First, make sure the mag plate is locked down and won’t move. Adjust the first set of points using a feeler gauge, then get the flywheel to where that set of points is just opening. Put a mark on the flywheel where the pointer is. Then use a tape measure to determine the circumference of the flywheel. At one half the circumference from the first mark, put a second mark. (This is 180 degrees from the first mark.) Line the second mark up with the pointer, then adjust the second set of points to where they just open.

    I was quite surprised how far off the initial settings (just using gap) were on a Scott 10 hp Pennant I had a while back. It was probably 15 or 20 degrees off. The motor ran better, and idled a LOT better with the timing adjusted correctly.

    Tom

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    aquasonic

    US Member - 2 Years
    Replies: 451
    Topics: 36
    #14632

    Many thanks to all who weighed in on this subject. This thread has been very educational for me, and it has convinced me to purchase one of Frank’s timing fixtures. It will be interesting to see the results first hand.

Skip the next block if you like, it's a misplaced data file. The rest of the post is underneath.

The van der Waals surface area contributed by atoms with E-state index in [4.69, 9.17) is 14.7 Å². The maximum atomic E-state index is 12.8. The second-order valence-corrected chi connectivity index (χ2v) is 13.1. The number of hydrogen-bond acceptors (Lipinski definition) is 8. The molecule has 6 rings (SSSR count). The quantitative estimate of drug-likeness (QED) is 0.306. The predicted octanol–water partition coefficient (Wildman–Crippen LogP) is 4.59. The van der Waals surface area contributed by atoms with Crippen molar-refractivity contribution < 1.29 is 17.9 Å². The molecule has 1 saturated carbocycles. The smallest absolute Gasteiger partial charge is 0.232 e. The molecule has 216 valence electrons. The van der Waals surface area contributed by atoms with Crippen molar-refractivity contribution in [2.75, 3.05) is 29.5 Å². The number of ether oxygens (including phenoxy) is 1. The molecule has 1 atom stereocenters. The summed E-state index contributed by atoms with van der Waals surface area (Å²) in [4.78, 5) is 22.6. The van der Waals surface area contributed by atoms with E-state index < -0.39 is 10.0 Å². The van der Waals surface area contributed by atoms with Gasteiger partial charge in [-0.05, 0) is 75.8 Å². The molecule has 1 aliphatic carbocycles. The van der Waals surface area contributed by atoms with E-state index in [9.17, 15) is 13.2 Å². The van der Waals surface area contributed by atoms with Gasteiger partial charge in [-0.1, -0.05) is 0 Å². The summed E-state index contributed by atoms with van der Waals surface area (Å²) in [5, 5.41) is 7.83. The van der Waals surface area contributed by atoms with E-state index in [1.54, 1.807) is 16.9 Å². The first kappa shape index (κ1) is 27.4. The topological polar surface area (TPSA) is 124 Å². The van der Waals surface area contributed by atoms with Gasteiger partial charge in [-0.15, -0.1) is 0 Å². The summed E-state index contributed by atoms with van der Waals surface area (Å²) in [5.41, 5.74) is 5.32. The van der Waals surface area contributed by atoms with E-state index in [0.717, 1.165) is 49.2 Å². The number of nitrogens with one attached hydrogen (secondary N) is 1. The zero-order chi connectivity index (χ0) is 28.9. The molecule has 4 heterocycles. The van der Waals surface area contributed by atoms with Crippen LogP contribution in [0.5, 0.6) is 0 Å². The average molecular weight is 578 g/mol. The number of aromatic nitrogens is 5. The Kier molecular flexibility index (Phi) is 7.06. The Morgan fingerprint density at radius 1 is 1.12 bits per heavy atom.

RICHARD A. WHITE
    RICHARD A. WHITE

    US Member - 2 Years
    Replies: 1763
    Topics: 136
    #15408

    So this process should be able to work on nearly all 2 cylinder opposed motors? With that being said, one need to find where one set of points opens, using a Ohm meter, then ensure the other set opens exactly 180 degrees from that.

    Am I correct? I have some Mercs, that need this done as I have always used feelers gages to accomplish this, but it is close is not always good enough.

    Thanks

    Richard

    http://www.richardsoutboardtools.com
    classicomctools@gmail.com

    Avatar
    legendre


    Replies: 389
    Topics: 8
    #15422
    quote Tom Manley:

    OK, this covers how to determine when the points open